Combat is a dangerous but inevitable part of the life of a Free Rad. When you come into conflict with a hostile force and cannot find a peaceful solution, the timescale of play shifts to track every movement and action.
Combat in RADS is fast-paced and unpredictable. Attributes and day jobs mean nothing when it comes to conflict—whether they rely on body or mind, force or finesse, all player characters are assumed to be equally competent in battle. Likewise Powers, whose effects are measured in minutes, hours and days, are insignificant compared to the immediate reality of violence. What matters more than anything else are the choices you make from second to second.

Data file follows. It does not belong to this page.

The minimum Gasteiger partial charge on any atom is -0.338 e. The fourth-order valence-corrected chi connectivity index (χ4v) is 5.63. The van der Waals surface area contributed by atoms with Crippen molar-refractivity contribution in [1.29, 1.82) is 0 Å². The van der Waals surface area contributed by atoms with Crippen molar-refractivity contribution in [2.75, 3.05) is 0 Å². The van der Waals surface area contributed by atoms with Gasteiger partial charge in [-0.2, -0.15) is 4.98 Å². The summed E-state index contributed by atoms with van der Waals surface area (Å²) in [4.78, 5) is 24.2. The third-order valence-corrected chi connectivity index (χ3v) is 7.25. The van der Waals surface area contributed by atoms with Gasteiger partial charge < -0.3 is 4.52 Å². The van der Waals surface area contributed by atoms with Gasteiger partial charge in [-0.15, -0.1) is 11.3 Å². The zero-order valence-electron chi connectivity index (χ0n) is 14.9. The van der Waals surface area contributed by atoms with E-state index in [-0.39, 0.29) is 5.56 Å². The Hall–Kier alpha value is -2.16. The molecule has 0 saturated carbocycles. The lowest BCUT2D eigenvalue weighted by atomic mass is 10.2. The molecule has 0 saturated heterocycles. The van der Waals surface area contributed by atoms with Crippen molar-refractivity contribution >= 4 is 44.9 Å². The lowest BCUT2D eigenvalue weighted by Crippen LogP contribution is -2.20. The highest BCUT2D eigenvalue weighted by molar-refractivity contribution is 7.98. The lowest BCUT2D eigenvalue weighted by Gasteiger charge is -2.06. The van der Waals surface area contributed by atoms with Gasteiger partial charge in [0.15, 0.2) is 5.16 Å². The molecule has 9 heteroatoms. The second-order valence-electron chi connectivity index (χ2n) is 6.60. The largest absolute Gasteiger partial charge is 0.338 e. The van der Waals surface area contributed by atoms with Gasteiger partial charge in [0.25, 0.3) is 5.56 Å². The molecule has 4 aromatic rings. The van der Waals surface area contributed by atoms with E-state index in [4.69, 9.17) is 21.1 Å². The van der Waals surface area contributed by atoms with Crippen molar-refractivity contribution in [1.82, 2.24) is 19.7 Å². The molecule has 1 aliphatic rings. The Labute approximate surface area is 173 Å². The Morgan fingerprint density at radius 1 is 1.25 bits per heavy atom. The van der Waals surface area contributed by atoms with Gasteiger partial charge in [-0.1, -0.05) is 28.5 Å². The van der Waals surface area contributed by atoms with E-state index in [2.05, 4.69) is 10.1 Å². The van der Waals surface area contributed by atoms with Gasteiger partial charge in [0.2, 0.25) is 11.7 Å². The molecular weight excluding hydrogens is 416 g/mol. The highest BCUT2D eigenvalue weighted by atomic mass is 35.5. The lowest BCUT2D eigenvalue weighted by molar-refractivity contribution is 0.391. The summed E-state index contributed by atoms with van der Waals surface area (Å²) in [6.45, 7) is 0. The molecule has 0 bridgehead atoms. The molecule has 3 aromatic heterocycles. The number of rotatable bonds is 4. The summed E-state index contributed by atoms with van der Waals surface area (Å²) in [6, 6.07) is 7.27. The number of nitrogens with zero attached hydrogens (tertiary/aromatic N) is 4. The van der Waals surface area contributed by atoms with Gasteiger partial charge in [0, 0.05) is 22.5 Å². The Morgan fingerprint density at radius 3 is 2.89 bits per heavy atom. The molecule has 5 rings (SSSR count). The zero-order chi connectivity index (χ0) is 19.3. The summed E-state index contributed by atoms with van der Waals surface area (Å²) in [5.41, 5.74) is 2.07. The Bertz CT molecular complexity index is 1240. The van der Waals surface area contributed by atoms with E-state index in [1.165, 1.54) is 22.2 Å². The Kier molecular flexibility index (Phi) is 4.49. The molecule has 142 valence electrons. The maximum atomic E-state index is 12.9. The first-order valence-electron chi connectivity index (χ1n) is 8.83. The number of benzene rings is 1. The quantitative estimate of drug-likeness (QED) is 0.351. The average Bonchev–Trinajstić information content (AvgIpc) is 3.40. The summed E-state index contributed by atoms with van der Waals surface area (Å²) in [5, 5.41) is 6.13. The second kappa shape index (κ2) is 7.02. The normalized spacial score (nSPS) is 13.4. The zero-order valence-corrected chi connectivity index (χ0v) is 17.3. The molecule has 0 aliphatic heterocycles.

Fighting is noisy and obvious, potentially drawing unwanted attention to the characters. Tricking, trapping or otherwise overcoming an opponent of any kind using nonviolent means are all valid options and will often be a more sensible approach than all-out violence.
Your turn in combat
Combat time is divided into rounds, each lasting about ten seconds, and each combatant has their own turn to act. A round of combat looks like this:
- At the start of each round of combat, you’ll decide your priorities and assign dice.
- Then, you’ll determine turn order.
- On your turn, you can make an attack, use one of your two tactical moves, and move a number of spaces equal to your speed, or you can choose to forgo an attack and either attempt another action or flee.
- Certain tactical moves allow you to act at times outside your turn.
- You roll defence whenever you are attacked.
- When every combatant has had a turn, the round ends and a new round begins.
GM: The demon bears its teeth and howls at you, readying to attack. We’re entering combat time. Everyone pick an approach and roll tactics for turn order.